Hi all! I have been learning German on Duolingo for 10 months or so and I have decided to start a journal to help remember various terms and lessons. So far I have sorted it by putting the tips provided by Duolingo at the top of the page and writing the words learnt in the lesson at the bottom.
Has anyone had experience with this before and can provide a few tips or has had success with this method for memorisation?
Writing really helps with memory. To make the notes useful - decide on a pattern and stick to it so that you know where to find things when you need them.
I find it helpful to include Der/Das/Die with each noun so that I memorise gender and noun together - and as Duolingo doesn't always give you the gender, it is worth looking it up in Duo's dictionary or on the Duome wordlist (Duo's own word list doesn't include it directly but Duome's gives the gender for all nouns).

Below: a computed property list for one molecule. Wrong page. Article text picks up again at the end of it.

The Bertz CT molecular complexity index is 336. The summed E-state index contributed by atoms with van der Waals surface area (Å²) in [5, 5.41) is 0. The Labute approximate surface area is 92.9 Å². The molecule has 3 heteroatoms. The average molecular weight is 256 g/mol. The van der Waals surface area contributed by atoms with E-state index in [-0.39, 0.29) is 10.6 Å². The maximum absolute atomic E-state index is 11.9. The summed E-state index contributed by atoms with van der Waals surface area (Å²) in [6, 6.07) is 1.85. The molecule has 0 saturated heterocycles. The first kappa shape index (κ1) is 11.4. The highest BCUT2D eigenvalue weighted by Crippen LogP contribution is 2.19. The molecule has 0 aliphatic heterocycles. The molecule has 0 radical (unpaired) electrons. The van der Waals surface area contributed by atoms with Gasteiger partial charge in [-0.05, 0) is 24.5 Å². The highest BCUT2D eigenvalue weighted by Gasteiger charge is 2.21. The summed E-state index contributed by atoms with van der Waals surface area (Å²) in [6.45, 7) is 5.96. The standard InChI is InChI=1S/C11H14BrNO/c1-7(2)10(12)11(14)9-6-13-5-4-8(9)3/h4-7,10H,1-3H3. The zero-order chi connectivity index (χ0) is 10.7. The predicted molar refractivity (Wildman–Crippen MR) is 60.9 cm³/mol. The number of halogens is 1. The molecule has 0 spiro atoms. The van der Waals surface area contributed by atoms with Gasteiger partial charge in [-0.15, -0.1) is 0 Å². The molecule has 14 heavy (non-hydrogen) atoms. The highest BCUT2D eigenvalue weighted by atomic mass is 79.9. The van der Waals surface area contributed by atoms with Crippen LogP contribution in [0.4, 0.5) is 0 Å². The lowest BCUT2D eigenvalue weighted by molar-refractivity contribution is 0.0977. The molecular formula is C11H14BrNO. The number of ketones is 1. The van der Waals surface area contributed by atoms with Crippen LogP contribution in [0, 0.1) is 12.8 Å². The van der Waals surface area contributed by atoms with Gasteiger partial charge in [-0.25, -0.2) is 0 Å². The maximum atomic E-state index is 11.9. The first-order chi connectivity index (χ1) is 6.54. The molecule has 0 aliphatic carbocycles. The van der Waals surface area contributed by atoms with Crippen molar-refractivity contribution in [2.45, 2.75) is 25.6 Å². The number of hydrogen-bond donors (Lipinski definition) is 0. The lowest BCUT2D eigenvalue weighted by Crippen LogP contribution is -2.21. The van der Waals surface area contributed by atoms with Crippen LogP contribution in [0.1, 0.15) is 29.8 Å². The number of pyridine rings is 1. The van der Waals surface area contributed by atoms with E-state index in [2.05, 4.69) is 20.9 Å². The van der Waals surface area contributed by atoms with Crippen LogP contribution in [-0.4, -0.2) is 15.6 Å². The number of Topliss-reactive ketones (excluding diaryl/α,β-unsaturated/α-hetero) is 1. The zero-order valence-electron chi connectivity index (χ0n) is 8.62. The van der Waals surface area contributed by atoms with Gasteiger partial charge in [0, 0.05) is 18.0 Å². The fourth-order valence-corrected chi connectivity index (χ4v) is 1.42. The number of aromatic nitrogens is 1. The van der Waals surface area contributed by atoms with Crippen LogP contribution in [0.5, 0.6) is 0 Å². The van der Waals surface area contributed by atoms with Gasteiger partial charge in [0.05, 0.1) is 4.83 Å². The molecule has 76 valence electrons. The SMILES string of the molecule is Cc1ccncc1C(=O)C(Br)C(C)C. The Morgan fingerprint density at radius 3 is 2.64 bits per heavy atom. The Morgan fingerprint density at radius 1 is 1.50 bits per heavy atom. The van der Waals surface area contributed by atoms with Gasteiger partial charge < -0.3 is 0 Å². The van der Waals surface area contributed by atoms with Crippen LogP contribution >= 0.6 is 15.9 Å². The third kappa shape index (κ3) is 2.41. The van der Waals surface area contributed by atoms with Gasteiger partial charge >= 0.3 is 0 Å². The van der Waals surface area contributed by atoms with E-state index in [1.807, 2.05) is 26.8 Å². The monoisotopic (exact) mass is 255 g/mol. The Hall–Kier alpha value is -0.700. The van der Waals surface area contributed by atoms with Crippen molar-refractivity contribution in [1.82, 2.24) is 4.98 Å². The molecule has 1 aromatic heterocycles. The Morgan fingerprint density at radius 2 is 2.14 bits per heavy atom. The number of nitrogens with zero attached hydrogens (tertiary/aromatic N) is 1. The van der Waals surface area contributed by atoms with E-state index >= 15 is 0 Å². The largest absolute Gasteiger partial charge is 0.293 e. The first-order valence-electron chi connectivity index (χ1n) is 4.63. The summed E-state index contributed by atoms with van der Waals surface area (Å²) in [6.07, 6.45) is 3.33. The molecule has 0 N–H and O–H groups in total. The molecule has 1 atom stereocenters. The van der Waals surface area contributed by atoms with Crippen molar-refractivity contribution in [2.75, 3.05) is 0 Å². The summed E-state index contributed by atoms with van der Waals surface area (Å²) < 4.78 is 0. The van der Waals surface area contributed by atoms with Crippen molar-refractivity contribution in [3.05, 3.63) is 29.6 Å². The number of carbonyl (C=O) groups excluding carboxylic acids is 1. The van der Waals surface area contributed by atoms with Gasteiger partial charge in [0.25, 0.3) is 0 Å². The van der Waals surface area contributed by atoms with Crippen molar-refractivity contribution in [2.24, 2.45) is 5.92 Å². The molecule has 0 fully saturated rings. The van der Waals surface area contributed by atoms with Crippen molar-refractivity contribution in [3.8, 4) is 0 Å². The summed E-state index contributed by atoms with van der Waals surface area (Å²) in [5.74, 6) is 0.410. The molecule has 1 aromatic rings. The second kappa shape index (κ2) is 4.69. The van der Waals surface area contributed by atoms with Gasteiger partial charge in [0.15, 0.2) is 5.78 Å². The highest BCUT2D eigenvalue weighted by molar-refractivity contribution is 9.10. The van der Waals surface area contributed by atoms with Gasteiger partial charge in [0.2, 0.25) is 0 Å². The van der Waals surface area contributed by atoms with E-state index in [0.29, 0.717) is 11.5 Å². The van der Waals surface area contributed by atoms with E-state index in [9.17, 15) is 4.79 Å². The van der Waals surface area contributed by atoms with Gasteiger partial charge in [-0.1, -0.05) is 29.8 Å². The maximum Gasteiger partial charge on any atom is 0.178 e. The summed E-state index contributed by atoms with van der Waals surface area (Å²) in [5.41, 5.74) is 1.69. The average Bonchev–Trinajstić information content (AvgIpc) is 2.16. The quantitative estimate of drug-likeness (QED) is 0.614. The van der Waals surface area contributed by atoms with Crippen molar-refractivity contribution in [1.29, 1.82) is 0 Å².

Linda recommends colour-coding, which most people find useful.
I'd also say read it out loud after you have written it - that also helps "fix" it in your memory.
I do pretty much the same. In addition to Tips (if any, very few in Vietnamese course) and words, I write down unusual phrases. It is best to leave extra space for each lesson so as you go through the levels, you can add words. Also, before going through a new level, I study my notes.
In addition to keeping notes, spoken sentences I record on my phone's Google Translate, so I can listen to at my leisure. I used to Follow the Sentence Discussion to listen to the spoken sentence but inability to sort my Following List has made it useless.
Because Vietnamese course here has virtually 0 exercises to practice speaking, I also use Google Translate to speak Vietnamese.